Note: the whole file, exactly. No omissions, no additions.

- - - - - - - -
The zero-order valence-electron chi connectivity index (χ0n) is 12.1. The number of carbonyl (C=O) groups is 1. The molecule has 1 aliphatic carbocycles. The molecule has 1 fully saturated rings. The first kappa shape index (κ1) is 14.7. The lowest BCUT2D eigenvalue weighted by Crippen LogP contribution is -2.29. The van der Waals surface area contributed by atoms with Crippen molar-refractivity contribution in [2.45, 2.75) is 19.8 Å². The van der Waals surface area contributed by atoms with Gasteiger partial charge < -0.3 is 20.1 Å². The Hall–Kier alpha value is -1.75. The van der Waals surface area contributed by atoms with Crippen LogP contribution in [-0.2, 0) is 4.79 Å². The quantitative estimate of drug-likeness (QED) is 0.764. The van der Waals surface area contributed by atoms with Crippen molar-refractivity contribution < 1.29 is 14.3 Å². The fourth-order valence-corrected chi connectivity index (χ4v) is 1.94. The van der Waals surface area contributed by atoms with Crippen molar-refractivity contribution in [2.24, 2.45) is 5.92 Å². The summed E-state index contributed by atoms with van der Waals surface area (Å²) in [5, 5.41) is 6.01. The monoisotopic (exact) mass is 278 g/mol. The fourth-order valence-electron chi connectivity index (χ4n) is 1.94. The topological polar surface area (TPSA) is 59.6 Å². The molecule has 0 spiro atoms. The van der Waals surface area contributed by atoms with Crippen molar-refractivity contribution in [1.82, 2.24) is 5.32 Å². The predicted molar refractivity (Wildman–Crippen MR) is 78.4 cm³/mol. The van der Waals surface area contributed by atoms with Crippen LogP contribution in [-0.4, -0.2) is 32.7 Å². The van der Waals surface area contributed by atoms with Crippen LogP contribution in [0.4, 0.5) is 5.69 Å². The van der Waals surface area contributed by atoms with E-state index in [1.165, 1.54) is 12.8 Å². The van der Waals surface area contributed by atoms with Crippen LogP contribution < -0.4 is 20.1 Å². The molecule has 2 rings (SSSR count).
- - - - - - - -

The zero-order valence-electron chi connectivity index (χ0n) is 12.1. The number of carbonyl (C=O) groups is 1. The molecule has 1 aliphatic carbocycles. The molecule has 1 fully saturated rings. The first kappa shape index (κ1) is 14.7. The lowest BCUT2D eigenvalue weighted by Crippen LogP contribution is -2.29. The van der Waals surface area contributed by atoms with Crippen molar-refractivity contribution in [2.45, 2.75) is 19.8 Å². The van der Waals surface area contributed by atoms with Gasteiger partial charge < -0.3 is 20.1 Å². The Hall–Kier alpha value is -1.75. The van der Waals surface area contributed by atoms with Crippen LogP contribution in [-0.2, 0) is 4.79 Å². The quantitative estimate of drug-likeness (QED) is 0.764. The van der Waals surface area contributed by atoms with Crippen molar-refractivity contribution < 1.29 is 14.3 Å². The fourth-order valence-corrected chi connectivity index (χ4v) is 1.94. The van der Waals surface area contributed by atoms with Crippen molar-refractivity contribution in [2.24, 2.45) is 5.92 Å². The summed E-state index contributed by atoms with van der Waals surface area (Å²) in [5, 5.41) is 6.01. The monoisotopic (exact) mass is 278 g/mol. The fourth-order valence-electron chi connectivity index (χ4n) is 1.94. The topological polar surface area (TPSA) is 59.6 Å². The molecule has 0 spiro atoms. The van der Waals surface area contributed by atoms with Crippen molar-refractivity contribution in [1.82, 2.24) is 5.32 Å². The predicted molar refractivity (Wildman–Crippen MR) is 78.4 cm³/mol. The van der Waals surface area contributed by atoms with Crippen LogP contribution in [-0.4, -0.2) is 32.7 Å². The van der Waals surface area contributed by atoms with Crippen LogP contribution in [0.4, 0.5) is 5.69 Å². The van der Waals surface area contributed by atoms with E-state index in [1.165, 1.54) is 12.8 Å². The van der Waals surface area contributed by atoms with Crippen LogP contribution < -0.4 is 20.1 Å². The molecule has 2 rings (SSSR count).